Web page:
U.S.

National Park Service sued for going cashless

In recent years, many U.S. National Parks have implemented cashless policies. That policy effectively shuts out those without accounts, a suit says.

Tonto National Monument is among the parks that have cashless policies.
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Three plaintiffs filed a lawsuit against the National Park Service, alleging they were denied access to the parks due to the parks' cashless entry policies. 

Plaintiffs Esther van der Werf, Toby Stover, and Elizabeth Dasburg filed the lawsuit in federal court earlier this month. They say that the National Park Service is violating federal law as cash "is legal tender for all public charges pursuant to 31 U.S. Code ยง 5103."

The law states, "United States coins and currency (including Federal reserve notes and circulating notes of Federal reserve banks and national banks) are legal tender for all debts, public charges, taxes, and dues. Foreign gold or silver coins are not legal tender for debts."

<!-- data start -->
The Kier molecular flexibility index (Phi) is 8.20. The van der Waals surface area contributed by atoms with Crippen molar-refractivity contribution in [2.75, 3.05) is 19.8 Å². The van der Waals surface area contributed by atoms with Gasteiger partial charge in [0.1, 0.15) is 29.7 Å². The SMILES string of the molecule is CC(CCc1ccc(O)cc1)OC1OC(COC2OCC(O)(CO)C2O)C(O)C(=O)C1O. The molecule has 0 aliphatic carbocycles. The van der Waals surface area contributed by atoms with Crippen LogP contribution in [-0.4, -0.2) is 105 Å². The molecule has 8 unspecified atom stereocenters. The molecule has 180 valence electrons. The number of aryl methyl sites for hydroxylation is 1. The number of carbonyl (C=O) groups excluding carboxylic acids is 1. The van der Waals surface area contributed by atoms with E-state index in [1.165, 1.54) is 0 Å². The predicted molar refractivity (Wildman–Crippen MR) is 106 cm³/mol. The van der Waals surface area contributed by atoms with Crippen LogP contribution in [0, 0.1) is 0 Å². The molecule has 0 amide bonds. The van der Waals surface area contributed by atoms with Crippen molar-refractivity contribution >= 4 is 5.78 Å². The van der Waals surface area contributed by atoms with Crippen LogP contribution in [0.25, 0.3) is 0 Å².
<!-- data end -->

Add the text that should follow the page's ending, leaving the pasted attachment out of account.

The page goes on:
In recent years, numerous U.S. National Parks have shifted toward only allowing those with credit or debit cards to pay for entry fees. The National Park Service said there are multiple benefits to eliminating paper money. 

"Uniform cashless policies should decrease wait times and reduce errors around making change. It supports more of your fee dollars going toward programs and projects that support the visitor experience, rather than administrative expenses," the National Park Service said. 

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The plaintiffs argue that the cashless policy shuts 5.9 million Americans out of some National Parks, citing a 2021 Federal Deposit Insurance Corporation that shows the unbanked population. 

All three plaintiffs shared in a court filing that they attempted to enter a National Park using cash but were denied entry. In the filing, Dasburg said she was directed to visit a nearby store to purchase a prepaid credit card in order to conduct the transaction.